Steve Jobs, the late co-founder of Apple, once said “creativity is just connecting things”. There’s truth in that but there is another source of creativity, too – the ideas that simply pop into our minds. In ancient times, these were seen as gifts from the muses or gods. Today, people sometimes describe such ideas as coming from an inner voice or even a character separate from themselves.
The creative ability to make connections between things is something neuroscience can improve using a brain stimulation technique called transcranial direct current stimulation (tDCS), which passes a weak electric current through the brain via electrodes on the head. But could the same technique also boost creativity by summoning inner voices?
When I experienced tDCS in our research laboratory I merely felt a slight warmth and itch on my scalp. The technique is considered safe and adverse effects are relatively minor. Of course, it is not something to be attempted at home.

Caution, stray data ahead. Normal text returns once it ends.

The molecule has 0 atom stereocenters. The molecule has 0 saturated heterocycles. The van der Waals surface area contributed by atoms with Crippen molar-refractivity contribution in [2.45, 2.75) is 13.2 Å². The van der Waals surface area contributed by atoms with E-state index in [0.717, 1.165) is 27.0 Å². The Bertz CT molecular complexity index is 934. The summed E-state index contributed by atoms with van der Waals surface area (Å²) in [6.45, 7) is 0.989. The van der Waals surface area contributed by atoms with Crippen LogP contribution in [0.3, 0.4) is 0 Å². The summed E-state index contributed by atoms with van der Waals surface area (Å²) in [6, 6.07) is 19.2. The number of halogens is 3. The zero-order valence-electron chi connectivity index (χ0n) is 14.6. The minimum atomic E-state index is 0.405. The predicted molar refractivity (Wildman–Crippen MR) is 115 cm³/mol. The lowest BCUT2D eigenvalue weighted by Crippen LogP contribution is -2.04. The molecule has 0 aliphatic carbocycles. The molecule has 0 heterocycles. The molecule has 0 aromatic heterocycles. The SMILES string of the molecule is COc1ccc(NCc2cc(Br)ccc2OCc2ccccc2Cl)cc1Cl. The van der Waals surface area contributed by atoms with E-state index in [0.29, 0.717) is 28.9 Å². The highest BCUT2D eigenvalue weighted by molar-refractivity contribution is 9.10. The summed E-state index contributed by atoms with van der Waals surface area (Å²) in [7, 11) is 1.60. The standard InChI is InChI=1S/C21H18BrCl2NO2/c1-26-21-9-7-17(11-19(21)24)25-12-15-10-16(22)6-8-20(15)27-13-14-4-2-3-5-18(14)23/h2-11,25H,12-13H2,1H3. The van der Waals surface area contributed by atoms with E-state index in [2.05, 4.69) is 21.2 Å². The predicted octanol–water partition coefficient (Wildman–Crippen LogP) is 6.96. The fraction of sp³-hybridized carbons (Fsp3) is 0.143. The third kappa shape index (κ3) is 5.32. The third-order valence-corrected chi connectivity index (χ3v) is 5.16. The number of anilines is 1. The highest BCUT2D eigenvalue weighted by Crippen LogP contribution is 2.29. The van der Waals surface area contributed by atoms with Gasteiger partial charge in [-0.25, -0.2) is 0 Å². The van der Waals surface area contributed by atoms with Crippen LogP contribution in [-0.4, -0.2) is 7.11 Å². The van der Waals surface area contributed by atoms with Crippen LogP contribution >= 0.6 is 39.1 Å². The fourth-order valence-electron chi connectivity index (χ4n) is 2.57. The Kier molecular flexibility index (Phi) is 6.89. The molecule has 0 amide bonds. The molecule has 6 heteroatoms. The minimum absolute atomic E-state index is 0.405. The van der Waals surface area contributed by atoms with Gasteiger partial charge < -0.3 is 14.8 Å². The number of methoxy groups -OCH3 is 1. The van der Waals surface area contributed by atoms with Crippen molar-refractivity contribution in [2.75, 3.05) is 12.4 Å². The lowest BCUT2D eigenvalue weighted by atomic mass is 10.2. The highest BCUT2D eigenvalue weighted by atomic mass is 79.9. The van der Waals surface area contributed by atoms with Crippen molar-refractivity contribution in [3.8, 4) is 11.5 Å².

It works by temporarily increasing the activity of the part of the brain under the positive electrode, decreasing it under the negative electrode, and altering connectivity within the brain. It has been used for a range of purposes, from boosting performance in Air Force personnel to treating psychiatric disorders.
Researchers have also discovered it can increase creativity. A recent study found it allowed people to make more “outside of the box” connections. This study placed the positive electrode over the left frontopolar cortex, which is involved in processes including multitasking, reasoning and memory. Participants who experienced tDCS were able to make more creative analogies.
But what about the experience of ideas that just pop up? Waiting for ideas to come is unnerving, as we come to realise we have little or no control over this process. As the stand-up comedian Stewart Lee puts it:
I don’t know where the ideas come from, and it’s terrifying. They seem to be absolute flukes … I’m just hoping that some sort of event will descend on me.
Many writers have information descend on them from their characters, who can be experienced as autonomous entities that communicate with them. Writer Hilary Mantel describes the creation of her story, The Giant, O'Brien as “it being listened to by me”. She asks: